Notes to Editors

1. Christiane Sanderson, Trustee of One in Four will be launching about Survivors’ Voices: Breaking the silence on living with the impact of child sexual abuse in the family environment on 24.11.15 at a closed conference for survivors, run by the Survivors’ Trust called Surviving Sexual Abuse in London. The Office of the Children’s Commission launches the results of their Inquiry into CSA in the family environment on the same day. There is common ground to the two reports, however the Survivors’ Voices report shows the long-term impacts.
2. Survivors’ Voices: Breaking the silence on living with the impact of child sexual abuse in the family environment, together with the supplementary document with more survivors’ accounts, contains 22 accounts in total. Both will be downloadable from 24.11.15 on
3. One in Four prepared this report to enable survivors to inform professionals how sexual abuse in childhood impacted their adult lives.
4. Twenty-two people (20 women and two men) took part in the project. The majority of this small sample (19 people, or 86%) did not inform the police about their CSA.
5. The report defines sexual abuse in the family environment as being forced or persuaded to take part in sexual activities under the age of 18 by a family member and/or people connected to the family, including parents, step-parents, a parent’s boyfriend or girlfriend, siblings, cousins, uncles, aunts, family friends, babysitters etc.
6. One in Four was established in 1999 and provides long-term counselling, advocacy, prevention work and professional training and development for anyone working with CSA.
7. Over 70% of One in Four clients were abused in the family environment
8. Smith, N, Dogaru, C, Ellis, F (2015) Hear me. Believe me. Respect me. A survey of adult survivors of child sexual abuse and their experience of support services. University Campus Suffolk indicates almost 70% of survivors report they were abused in the family or extended family.,-Business-and-Applied-Social-Science/Department-of-Psychology,Sociology-and-Social-Work/Focus-on-survivors-report.aspx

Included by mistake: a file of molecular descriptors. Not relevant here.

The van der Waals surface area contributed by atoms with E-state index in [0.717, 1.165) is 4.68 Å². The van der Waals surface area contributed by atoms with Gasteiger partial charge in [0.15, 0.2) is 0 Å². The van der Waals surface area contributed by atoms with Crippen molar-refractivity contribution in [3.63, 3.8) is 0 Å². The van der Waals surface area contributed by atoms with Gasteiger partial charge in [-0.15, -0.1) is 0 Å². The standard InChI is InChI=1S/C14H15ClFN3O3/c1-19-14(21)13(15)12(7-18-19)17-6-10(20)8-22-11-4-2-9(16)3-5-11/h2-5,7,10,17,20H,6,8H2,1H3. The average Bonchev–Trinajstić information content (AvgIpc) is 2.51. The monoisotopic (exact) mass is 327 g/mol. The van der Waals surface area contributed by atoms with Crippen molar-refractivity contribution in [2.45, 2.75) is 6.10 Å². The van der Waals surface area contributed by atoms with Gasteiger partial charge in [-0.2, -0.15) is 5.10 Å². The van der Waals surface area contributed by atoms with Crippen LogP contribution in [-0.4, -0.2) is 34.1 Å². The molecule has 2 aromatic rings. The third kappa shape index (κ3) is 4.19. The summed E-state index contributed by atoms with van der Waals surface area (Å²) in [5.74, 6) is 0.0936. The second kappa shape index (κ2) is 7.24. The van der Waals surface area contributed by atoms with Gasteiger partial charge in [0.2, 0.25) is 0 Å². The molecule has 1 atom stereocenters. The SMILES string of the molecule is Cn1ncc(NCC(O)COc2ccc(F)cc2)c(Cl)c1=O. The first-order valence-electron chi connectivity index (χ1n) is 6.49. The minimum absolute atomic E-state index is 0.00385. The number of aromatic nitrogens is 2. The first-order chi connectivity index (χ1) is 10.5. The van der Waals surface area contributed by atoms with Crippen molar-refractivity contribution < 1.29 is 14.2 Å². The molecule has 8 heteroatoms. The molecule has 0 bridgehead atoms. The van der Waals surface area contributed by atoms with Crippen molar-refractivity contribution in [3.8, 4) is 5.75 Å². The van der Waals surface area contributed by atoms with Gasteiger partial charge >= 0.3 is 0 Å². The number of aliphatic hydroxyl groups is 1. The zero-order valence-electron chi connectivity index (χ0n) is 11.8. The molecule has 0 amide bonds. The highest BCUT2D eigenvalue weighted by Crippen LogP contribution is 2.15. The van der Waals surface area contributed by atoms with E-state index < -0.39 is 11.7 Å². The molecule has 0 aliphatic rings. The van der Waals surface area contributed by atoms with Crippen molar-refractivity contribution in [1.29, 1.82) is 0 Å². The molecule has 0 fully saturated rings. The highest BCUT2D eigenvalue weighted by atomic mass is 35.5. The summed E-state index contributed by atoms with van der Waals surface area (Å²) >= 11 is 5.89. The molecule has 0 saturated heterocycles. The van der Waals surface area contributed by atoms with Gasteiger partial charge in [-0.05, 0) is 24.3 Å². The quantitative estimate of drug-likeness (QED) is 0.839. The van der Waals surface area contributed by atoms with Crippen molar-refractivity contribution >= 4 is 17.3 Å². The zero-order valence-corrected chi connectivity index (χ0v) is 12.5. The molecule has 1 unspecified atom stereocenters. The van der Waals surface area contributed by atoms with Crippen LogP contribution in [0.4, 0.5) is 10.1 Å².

9. Prisoners’ Childhood and Family Backgrounds (Ministry of Justice, London 2012 Prisoners’ childhood and family backgrounds) shows 29 % of prisoners report having experienced a history of emotional, physical or sexual abuse, of this 67% % of women and 24% of men in prison report suffering sexual abuse in childhood. On these grounds alone, CSA therefore has an enormous cost to society.
10. One in Four is launching its new resource entitled Responding to Survivors of Child Sexual Abuse: A pocket guide for professionals, partners, families and friends, by Christiane Sanderson. Copies can be obtained from

FOR MORE INFORMATION and access to spokespersons, please contact or call 020 8697 2112


Survivors’ Voices – Selected Quotes from the Survivors Voice Report and Supplement

• “What he did to me affected my whole life, every relationship, my personal identity….child sexual abuse manifested in all parts of my life.”

• “For large parts of my life I hated myself, wished I was dead, wished I had never been born.”

• “You stole my childhood, some of my adulthood and my relationship with my family.”

• “He wasn’t a ‘monster’. This is part of the confusion – if he was horrible, it would be so much easier to deal with. I could really hate him then. But I don’t, I just hate what he did.”

• “I am a suffering survivor of childhood sexual abuse and its seems to me that as long as I live I will never be able to fully express the everlasting pain and confusion that being abused in childhood causes.”

• “When I found the right therapist who gave me time, patience, and allowed me to push boundaries without judgement and kept me safe, I slowly began to trust for the first time ever.”

• “I still grieve for the loss of a family I could have had and the absence of a safe and carefree childhood. All the things that I believe are the right of anyone.”

• “I went from being a happy, confident and carefree child, to one that was withdrawn, shy and beset by worries. I had night terrors, was frightened of the dark, plagued by guilt. I was depressed for many years.”

• “The shame doesn’t belong to the victims. It belongs to the abusers.”

• “When I was 13 I became more uneasy about my grandfather’s advances and realized something wasn’t right. I was confused – how could my grandfather who was a respected adult do something harmful?”

• “My abuser walks free without accountability and is loved by many including members of my family.”

• “If you were assaulted by a stranger, not family, people would think it outrageous to ask you to keep a relationship going with the person who assaulted you.”

• “After years of anguish, my family are breaking the silence.”